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Jimmy Carter Museum Opens in Atlanta After Overhaul
Jay Hakes, director of the Jimmy Carter Presidential Library, demonstrates a new interactive exhibit Tuesday, Sept. 28, 2009 at the Jimmy Carter Library and Museum in Atlanta. The museum is scheduled to reopen Sept. 30 after a $10 million redesign. (AP Photo/John Bazemore)
ATLANTA, GA (AP).- The Jimmy Carter Library and Museum reopened on the former president's 85th birthday after an overhaul that devotes more space than any other presidential library to a commander-in-chief's work after the White House.

Carter beamed Thursday as he spoke to hundreds at the opening ceremony, saying: "There's no way any of you can imagine the emotions that fill my heart and my mind in this moment."

About a third of the Atlanta museum explores the Georgia Democrat's life after he was defeated by Ronald Reagan. It includes dozens of photos and videos detailing his efforts to eradicate disease, resolve conflicts and monitor elections.

As if to remind visitors of the impact of his work since leaving the White House, the exhibit ends by featuring the Nobel Peace Prize and other humanitarian awards that Carter has received for his work in and out of the Oval Office.

The museum was closed in late April. The $10 million project, which took about five months to complete, is the first major update to the museum since it was built 23 years ago. Attendance had fallen about 50 percent in the last five years as newer Atlanta attractions, such as the Georgia Aquarium, drew in more tourists and students, said Jay Hakes, the library and museum's director.

Hakes points to two "awe factors" in the updated museum that he hopes will command people's attention.

The first is an interactive exhibit with six towering high-resolution video screens giving visitors a behind-the-scenes look at a day in the life of a president.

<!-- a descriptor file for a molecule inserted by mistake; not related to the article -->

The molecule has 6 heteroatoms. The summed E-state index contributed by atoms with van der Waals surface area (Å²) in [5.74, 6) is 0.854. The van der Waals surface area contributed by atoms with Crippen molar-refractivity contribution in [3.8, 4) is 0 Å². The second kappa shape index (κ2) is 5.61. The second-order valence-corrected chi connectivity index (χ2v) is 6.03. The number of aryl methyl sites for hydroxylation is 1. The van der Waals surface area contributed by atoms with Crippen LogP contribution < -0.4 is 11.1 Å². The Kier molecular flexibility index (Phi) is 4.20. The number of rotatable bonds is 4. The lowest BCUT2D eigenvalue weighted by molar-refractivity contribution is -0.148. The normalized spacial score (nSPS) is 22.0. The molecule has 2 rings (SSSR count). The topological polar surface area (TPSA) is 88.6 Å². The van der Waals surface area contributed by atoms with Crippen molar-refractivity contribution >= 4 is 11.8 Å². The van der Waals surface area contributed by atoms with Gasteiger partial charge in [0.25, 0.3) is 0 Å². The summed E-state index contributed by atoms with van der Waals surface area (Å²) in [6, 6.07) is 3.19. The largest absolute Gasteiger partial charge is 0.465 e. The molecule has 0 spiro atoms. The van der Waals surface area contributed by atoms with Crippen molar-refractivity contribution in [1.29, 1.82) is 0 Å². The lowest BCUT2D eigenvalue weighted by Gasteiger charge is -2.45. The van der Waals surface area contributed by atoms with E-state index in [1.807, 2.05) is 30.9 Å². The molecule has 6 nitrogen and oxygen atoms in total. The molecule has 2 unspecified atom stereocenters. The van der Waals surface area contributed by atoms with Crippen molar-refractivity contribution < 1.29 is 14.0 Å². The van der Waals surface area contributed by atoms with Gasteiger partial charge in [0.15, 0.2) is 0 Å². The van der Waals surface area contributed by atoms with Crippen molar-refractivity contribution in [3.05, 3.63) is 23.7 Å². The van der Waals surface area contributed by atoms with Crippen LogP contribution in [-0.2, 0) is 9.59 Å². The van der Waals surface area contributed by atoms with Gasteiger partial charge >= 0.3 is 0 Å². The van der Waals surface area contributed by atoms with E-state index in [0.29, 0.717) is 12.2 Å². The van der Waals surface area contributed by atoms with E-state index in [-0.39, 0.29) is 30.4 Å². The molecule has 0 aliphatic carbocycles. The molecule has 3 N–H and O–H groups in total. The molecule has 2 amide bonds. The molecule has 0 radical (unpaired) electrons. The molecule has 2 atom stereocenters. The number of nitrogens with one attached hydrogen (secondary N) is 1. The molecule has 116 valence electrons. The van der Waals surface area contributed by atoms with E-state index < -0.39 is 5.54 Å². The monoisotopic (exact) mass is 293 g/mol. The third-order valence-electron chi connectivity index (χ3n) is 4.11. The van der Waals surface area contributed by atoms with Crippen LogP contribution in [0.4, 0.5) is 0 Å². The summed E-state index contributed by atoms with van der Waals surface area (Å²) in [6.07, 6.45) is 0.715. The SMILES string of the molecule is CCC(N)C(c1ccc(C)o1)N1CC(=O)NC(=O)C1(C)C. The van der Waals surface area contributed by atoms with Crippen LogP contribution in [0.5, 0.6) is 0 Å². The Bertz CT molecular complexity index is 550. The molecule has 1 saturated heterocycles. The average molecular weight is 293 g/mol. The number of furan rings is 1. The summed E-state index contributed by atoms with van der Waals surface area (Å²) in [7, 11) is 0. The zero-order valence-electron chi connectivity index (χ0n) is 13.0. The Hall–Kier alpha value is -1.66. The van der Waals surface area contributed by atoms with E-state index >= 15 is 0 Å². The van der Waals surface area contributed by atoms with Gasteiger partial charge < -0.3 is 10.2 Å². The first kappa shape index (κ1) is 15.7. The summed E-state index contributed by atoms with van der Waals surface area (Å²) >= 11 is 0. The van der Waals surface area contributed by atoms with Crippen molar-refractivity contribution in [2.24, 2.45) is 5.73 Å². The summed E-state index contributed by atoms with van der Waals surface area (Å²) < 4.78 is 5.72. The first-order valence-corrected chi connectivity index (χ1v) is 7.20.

It focuses on a busy day — December 11, 1978 — that starts with Carter receiving a wake-up call at 5:30 a.m. and follows him as he grapples with the aftermath of a Middle East peace deal, the teetering regime of a U.S. ally in Iran and efforts to normalize relations with China.

"The major lesson is that the president is juggling a lot of balls in a day," said Hakes. "And a lot of the things he was struggling with then, we are still struggling with today."

The second comes later, in the section on Carter's work beyond Washington. It's a smooth touch-screen video table dotted with interactives that take visitors to countries where Carter and staff at the nonprofit Carter Center have worked. They can learn more about the mission and meet some of the people the Carter Center has helped.

The museum tour starts with exhibits on Carter's childhood in segregated southwest Georgia and a model of a nuclear submarine where the president once worked as a young naval officer. It then tracks his political career, first as a state senator, then as governor and finally as president.

The White House section includes a full-scale replica of the Oval Office — one of the few exhibits from the old museum that's largely untouched — and an exhibit depicting Camp David, where Carter's "cabin diplomacy" helped broker a peace deal between Egypt and Israel. Some 27 million pages of documents from Carter's term sit behind a glass wall in a nearby rotunda.

Hakes said he sought to present Carter's term, warts and all. One area tackles his final year in office, with an exhibit on rising inflation rates, the Iran hostage crisis and other foreign and domestic issues that contributed to his defeat.

Carter said he hopes the challenges and triumphs that he and his wife Rosalynn have faced will inspire visitors to do more to help others.

"We want the visitors who come here to have an exciting and challenging opportunity to learn more about our nation and our world," he said. "It also shows how our lives have been tied into the most momentous things on Earth and every single visitor who comes here will have the same feeling: 'My life can be meaningful.'"

Copyright 2009 The Associated Press.


Jimmy Carter Library and Museum | White House | Nobel Peace Prize | Oval Office |


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